Shigeko Kubota

Liquid Reality

Aug 21, 2021–Jan 1, 2022


Peter Moore. Photograph of Shigeko Kubota reflected in Three Mountains (1976–79) in her loft on Mercer Street, New York, 1979. Courtesy Shigeko Kubota Video Art Foundation. Photo © 2021 Barbara Moore/Licensed by VAGA at Artists Rights Society (ARS), NY. Courtesy Paula Cooper Gallery, New York. Shown: Shigeko Kubota. Three Mountains. 1976–79. Four-channel standard-definition video (color, sound; approx. 30 min. each), seven cathode-ray tube monitors, plywood, and mirrors, overall dimensions variable. © 2021 Estate of Shigeko Kubota/Licensed by VAGA at Artists Rights Society (ARS), NY
  • MoMA, Floor 4, Studio The Marie-Josée and Henry Kravis Studio
  • MoMA, Floor 4, 414

Likening video technology to a “new paintbrush,” Shigeko Kubota was one of the first artists to commit to video in the 1970s. She developed a unique form of video sculpture, extending her otherworldly portraits and landscapes into three-dimensional forms made from plywood and sheet metal, often incorporating mirrors and flowing water. By combining “the energy of electrons” with these raw materials, she proposed a life for video beyond the constraints of the “TV box.” The first solo presentation of the artist’s work at a US museum in 25 years, this exhibition sheds new light on how these sculptures—which draw parallels between nature, technology, and time—continue to resonate in today’s digitally interconnected world.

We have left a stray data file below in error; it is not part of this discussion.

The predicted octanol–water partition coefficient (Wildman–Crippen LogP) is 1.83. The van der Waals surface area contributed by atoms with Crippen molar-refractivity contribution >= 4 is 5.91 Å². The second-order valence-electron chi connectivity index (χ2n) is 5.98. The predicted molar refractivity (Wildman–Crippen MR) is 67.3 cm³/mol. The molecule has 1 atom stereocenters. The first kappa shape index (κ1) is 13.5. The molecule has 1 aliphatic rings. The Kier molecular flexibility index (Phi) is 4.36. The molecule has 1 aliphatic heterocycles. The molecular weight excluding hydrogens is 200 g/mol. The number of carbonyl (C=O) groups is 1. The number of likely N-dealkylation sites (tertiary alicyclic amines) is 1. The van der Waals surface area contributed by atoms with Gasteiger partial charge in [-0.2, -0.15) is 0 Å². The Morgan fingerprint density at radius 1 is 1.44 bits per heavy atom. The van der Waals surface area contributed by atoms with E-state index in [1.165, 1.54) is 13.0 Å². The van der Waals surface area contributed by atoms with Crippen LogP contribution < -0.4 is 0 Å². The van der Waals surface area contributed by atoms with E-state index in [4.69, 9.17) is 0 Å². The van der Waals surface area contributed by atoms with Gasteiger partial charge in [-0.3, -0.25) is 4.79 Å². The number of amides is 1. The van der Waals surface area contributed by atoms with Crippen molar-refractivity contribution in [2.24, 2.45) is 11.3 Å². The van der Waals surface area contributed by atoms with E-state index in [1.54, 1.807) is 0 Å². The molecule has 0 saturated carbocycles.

Kubota observed, “[In] video’s reality, infinite variation becomes possible...freedom to dissolve, reconstruct, mutate all forms, shape, color, location, speed, scale...liquid reality.” This exhibition highlights six works from a critical decade between 1976 and 1985, during which Kubota pivoted from her sculptural homages to artist Marcel Duchamp to embrace nature as a means of examining the medium of video, the world, and her place in it. From Three Mountains (1976-79), which draws on the artist’s time spent in the deserts of the American Southwest, to Berlin Diary: Thanks to My Ancestors (1981), an electronic monument to her family, Kubota examined how technology can offer new ways of understanding our own humanity.

Organized by Erica Papernik-Shimizu, Associate Curator, with the support of Veronika Molnar, Intern, Department of Media and Performance.

The exhibition is presented as part of The Hyundai Card Performance Series.

Major support is provided by the Jill and Peter Kraus Endowed Fund for Contemporary Exhibitions.

Generous funding is provided by the Lonti Ebers Endowment for Performance and the Sarah Arison Endowment Fund for Performance.


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